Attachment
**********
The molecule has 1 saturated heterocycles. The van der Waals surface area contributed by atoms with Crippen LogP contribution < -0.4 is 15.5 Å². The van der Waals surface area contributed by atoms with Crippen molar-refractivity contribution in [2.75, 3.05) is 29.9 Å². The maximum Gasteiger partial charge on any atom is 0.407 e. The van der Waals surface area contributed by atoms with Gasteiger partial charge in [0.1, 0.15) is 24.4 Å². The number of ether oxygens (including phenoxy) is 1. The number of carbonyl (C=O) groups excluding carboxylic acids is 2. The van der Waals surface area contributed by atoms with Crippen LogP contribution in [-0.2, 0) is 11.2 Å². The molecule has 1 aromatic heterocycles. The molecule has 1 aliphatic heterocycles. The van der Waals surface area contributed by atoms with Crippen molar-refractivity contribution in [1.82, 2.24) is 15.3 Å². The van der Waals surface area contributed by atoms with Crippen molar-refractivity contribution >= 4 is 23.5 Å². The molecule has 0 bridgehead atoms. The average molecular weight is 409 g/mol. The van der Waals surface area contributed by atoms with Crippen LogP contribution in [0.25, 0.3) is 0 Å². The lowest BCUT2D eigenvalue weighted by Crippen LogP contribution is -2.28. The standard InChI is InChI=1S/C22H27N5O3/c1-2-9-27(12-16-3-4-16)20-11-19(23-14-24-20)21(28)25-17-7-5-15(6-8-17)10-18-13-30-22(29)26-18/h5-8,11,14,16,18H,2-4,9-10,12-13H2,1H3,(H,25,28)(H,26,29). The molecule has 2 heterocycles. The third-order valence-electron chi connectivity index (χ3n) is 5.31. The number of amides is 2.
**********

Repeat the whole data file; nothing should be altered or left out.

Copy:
The molecule has 1 saturated heterocycles. The van der Waals surface area contributed by atoms with Crippen LogP contribution < -0.4 is 15.5 Å². The van der Waals surface area contributed by atoms with Crippen molar-refractivity contribution in [2.75, 3.05) is 29.9 Å². The maximum Gasteiger partial charge on any atom is 0.407 e. The van der Waals surface area contributed by atoms with Gasteiger partial charge in [0.1, 0.15) is 24.4 Å². The number of ether oxygens (including phenoxy) is 1. The number of carbonyl (C=O) groups excluding carboxylic acids is 2. The van der Waals surface area contributed by atoms with Crippen LogP contribution in [-0.2, 0) is 11.2 Å². The molecule has 1 aromatic heterocycles. The molecule has 1 aliphatic heterocycles. The van der Waals surface area contributed by atoms with Crippen molar-refractivity contribution in [1.82, 2.24) is 15.3 Å². The van der Waals surface area contributed by atoms with Crippen molar-refractivity contribution >= 4 is 23.5 Å². The molecule has 0 bridgehead atoms. The average molecular weight is 409 g/mol. The van der Waals surface area contributed by atoms with Crippen LogP contribution in [0.25, 0.3) is 0 Å². The lowest BCUT2D eigenvalue weighted by Crippen LogP contribution is -2.28. The standard InChI is InChI=1S/C22H27N5O3/c1-2-9-27(12-16-3-4-16)20-11-19(23-14-24-20)21(28)25-17-7-5-15(6-8-17)10-18-13-30-22(29)26-18/h5-8,11,14,16,18H,2-4,9-10,12-13H2,1H3,(H,25,28)(H,26,29). The molecule has 2 heterocycles. The third-order valence-electron chi connectivity index (χ3n) is 5.31. The number of amides is 2.